First and foremost, ethical hackers and other security professionals use OSINT to improve their cyber integrity. For example, an organization might use OSINT to identify potential network vulnerabilities, find unsecured IoT weaknesses, unpatched software, and even monitor cybercriminal trends. 

OSINT also offers businesses a wealth of data to help with incident response and damage remediation activities. This includes threat intelligence, brand reputation management, and penetration testing, among many more. 

Investigating Individuals on Social Media

Social media is a treasure trove of OSINT. Users post all kinds of content on social media platforms, from ads to fit checks to intimate personal thoughts. If you’ve ever been on Twitter, you’ll agree that social media is the modern version of the Wild West. Anything goes. 

Plus, they are highly organized so that users can connect with similar users, learn new things, and even make purchases. That’s why social media platforms are perfect for information gathering. Especially for investigations looking into missing persons, specific cybercriminals, and understanding your organization’s social footprint. 

Risk Management

OSINT is useful for risk management professionals and fraud investigators. It allows them to manage intellectual property infringements, counterfeit product sales, and identify data loss incidents. The best way to use OSINT for risk management is in prevention. Teams can use OSINT to reduce their exposure to risk with a fully transparent view of its online activities. It also enables loss recovery efforts in phishing, due diligence investigations, and crypto laundering. 

How Threat Actors Use OSINT

Unfortunately, there are some people out there that do use OSINT with malicious intent. Every year there are about 1,862 data breaches worldwide with lasting financial, reputational, and personal impacts. Threat actors can quickly gather unlimited data about organizations, employees, and customers without breaking a single law. And while much of this information is useless on its own, as a collection, it poses a severe threat to cybersecurity.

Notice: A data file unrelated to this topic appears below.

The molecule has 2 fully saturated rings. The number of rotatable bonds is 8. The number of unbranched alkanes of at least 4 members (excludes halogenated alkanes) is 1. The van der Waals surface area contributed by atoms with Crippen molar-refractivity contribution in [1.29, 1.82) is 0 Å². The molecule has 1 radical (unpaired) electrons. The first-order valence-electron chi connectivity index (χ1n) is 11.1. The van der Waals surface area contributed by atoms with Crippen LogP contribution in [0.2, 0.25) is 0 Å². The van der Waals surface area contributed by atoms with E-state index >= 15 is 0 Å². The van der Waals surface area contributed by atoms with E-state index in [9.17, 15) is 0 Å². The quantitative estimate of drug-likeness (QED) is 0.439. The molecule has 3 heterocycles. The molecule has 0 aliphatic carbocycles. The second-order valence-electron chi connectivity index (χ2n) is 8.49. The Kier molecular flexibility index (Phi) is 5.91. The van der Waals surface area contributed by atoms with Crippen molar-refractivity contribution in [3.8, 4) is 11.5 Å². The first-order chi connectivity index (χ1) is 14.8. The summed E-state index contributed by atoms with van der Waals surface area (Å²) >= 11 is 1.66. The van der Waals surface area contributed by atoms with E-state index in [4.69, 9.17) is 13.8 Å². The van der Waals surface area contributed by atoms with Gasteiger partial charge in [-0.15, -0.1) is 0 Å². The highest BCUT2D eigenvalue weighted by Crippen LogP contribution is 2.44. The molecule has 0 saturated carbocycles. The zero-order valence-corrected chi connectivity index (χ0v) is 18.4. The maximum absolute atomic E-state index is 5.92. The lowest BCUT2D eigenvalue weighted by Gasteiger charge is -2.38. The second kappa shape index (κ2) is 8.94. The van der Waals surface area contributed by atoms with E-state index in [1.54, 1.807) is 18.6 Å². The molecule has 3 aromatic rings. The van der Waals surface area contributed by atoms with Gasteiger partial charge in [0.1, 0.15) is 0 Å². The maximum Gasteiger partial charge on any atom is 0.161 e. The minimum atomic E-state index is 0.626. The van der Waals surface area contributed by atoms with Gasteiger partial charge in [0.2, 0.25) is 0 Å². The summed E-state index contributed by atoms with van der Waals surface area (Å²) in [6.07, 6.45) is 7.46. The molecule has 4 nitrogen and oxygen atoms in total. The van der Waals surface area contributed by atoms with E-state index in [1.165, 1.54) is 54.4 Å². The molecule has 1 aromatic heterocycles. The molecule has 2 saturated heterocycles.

Here’s how threat actors use OSINT to commit crimes.

Targeted social engineering attacks pose a significant threat to organizations; OSINT can provide threat actors with the necessary information to perform effective phishing attacks and they can use OSINT to target employees with admin credentials. Then, they learn everything they can about them to carefully craft a convincing phishing scam, retrieve their credentials, and wreak havoc on your organization. 

Password Leaks

Ethical hackers and organizations use OSINT to learn about password leaks to prevent attacks, but cybercriminals use OSINT to use the leaded credentials to hack into networks and launch a coordinated attack. Gone are the days of brute-force entry. Now all cybercriminals have to do to get access to your login information is run a simple email search that will reveal any passwords that have been leaked.

Exposures and Vulnerabilities

OSINT can also reveal network information about an organization. For example, with DNS hacking, a cyberattacker locates the servers for a target domain with a simple DNS checker search. Then, they can easily execute a zone transfer if the server is misconfigured. Not only that, but the hacker will also have access to information to exploit network infrastructure vulnerabilities in exposed servers, devices, and applications. 


Here are some of the top OSINT tools cybersecurity professionals use.

Cybersecurity is evolving, and OSINT arms organizations with the information they need to develop more effective cybersecurity strategies.

The BlackBerry Incident Response Team  works with organizations of all sizes in every industry to evaluate and enhance their endpoint security posture and proactively maintain the security, integrity, and resilience of their network infrastructure.  Whether you're under cyberattack, need to contain a breach, or want to develop an incident response plan, we can help.